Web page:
Jeff Wasserstrom: Should historians ignore blogs?
[Jeffrey N. Wasserstrom is a professor of history at University of California at Irvine, who blogs regularly for The China Beat (http://thechinabeat.blogspot.com/) and the Huffington Post (www.huffingtonpost.com/), and has published in various academic journals and general interest periodicals, ranging from the TLS to Newsweek. ]
To some readers of this newsmagazine, the word “blog”—a term derived from “web log” that’s now used to refer to all sorts of sites—probably conjures up images of narcissistic, self-confessional writers who love to go on and on about their pet peeves. So, let me begin with some personal details, a confession, and a pet peeve. The details: I teach about China and contribute regularly to a group blog. The confession: up to about a year-and-a-half ago, I had never blogged and didn’t read blogs much. The pet peeve (that won’t come as news to anyone who read my “Eurocentrism and Its Discontents” piece in Perspectives back in January 2001): essays that focus on global phenomena, such as blogging, and make generalizations that apply to the United States and Western Europe but not necessarily the rest of world. (What follows, in fact, began as a letter of complaint triggered by an otherwise very admirable New York Review of Books essay on blogs that had precisely that flaw.) So, when reading what follows, keep these things in mind: (1). You’ll hear a lot about China—not a bad thing, really, if you’re curious about the web, as that country now has more internet users than any other. (2). The category of “uninitiated historian” in the title included me until mid-2007. (3). Many of the mistaken notions I want to debunk are things I believed myself until recently—though 18 months in the blogosphere (where time passes so fast that it is better reckoned in dog years than in human ones) isn’t actually such a short period.
Misconception 1: All bloggers prattle on about themselves, make confessions, and rant about pet peeves. Some bloggers do, but not all. Take, for example, the team responsible for China Digital Times (tag line: “The revolution will be blogged”). This great site (http://chinadigitaltimes.com/) is devoted to updating readers on Chinese politics. You won’t learn much about the bloggers from the posts they write for it, which summarize press reports, translate pieces by bloggers based in the PRC, and so on. (You can tell that they’re bugged by the fact that China isn’t a more open society, but isn’t that too big an issue to count as a “pet peeve”?)...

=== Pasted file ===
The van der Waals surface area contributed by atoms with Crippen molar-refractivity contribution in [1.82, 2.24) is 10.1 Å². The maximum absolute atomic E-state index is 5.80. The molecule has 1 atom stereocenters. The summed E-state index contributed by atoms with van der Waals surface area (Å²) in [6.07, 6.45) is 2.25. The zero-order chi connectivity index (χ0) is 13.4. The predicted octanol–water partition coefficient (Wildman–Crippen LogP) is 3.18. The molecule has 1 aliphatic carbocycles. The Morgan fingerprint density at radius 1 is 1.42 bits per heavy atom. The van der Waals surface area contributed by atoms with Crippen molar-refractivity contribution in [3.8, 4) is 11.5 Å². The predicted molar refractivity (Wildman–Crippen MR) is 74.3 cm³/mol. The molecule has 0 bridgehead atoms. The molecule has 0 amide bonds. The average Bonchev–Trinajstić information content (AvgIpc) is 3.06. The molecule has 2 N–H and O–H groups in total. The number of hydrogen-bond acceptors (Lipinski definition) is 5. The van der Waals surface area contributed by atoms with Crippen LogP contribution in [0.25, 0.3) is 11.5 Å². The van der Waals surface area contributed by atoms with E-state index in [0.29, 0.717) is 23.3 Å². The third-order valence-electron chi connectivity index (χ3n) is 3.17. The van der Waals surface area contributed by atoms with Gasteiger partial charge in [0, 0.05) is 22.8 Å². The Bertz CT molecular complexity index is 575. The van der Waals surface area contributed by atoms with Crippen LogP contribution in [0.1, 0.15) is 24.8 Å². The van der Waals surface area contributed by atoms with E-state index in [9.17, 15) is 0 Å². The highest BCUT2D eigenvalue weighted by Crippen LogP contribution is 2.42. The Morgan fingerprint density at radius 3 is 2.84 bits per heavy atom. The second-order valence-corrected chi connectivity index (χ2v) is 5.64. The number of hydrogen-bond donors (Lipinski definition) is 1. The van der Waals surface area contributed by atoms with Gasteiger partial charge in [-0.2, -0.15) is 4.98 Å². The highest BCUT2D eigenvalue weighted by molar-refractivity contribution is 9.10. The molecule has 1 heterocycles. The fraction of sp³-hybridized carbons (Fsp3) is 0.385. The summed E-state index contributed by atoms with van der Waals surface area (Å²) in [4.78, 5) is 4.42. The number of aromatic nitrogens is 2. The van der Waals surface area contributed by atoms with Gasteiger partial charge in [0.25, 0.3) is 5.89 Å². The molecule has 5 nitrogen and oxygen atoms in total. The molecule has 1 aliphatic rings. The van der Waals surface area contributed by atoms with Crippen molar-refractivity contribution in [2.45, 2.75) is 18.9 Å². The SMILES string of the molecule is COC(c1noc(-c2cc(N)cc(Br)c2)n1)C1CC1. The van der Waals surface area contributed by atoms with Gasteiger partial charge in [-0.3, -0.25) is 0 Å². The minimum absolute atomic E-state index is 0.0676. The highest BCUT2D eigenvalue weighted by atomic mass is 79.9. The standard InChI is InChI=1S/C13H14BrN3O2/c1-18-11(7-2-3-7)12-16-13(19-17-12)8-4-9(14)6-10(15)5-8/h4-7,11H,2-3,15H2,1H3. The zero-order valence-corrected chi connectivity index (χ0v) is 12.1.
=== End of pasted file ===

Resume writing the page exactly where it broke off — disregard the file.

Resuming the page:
Misconception 5: Books and blogs are so different that the publication of Boxer’s anthology was a “man bites dog” novelty. This is how Boxer approached Ultimate Blogs in her NYRB essay, explaining how she’d come around to the idea of creating the anthology, despite viewing it at first as a “dreadful” prospect. Thomas Jones, writing about Boxer in the January 24 issue of the London Review of Books, begins: “Books and blogs, if they’re doing their jobs properly, are as different as two kinds of published text can be.” He goes on to dub Ultimate Blogs “an early contender for most pointless book of the year.” All I want to note is that Chinese readers would find this framing of the issue a bit odd. They know well that writing books and writing blogs can be very different endeavors, but they’ve grown used to bloggers bringing their posts together between hard covers. In the West, there have been enough books based on blogs for a special term to have been coined for them (“blooks”—albeit a term that hasn’t exactly caught on) and a prize to be offered for the best ones (called, perhaps inevitably, the “Blooker Prize”). Some have even sold well, with Julie and Julia: My Year of Cooking Dangerously a notable case in point. They do remain in the English language world, however, a fairly minor, fringe genre. But more and more are appearing, with 2009 titles including China in 2008: A Year of Great Significance, a China Beat-based anthology that also contains materials reprinted from other publications and brand new essays, co-edited by Kate Merkel-Hess, Kenneth Pomeranz, and myself (with assistance from Miri Kim), and with a foreword by former AHA President Jonathan Spence; and (late in the year from Profile Books) It’s a Don’s Life, a between-hard-covers version of classicist Mary Beard’s blog. There’s nothing marginal, though, about the genre in China. As far back as April of 2006 (about 21 years ago, if we reckon time in the blogosphere the way I’ve suggested), according to a posting on the wonderful Danwei.org web site (a must for anyone who tracks trends in Chinese culture and media), not just one but two spots on China’s general non-fiction bestseller list were made up of books by bloggers. One was the “print version of Pan Shiyi’s blog,” another “Xu Jinglie’s collection of blog posts.”...
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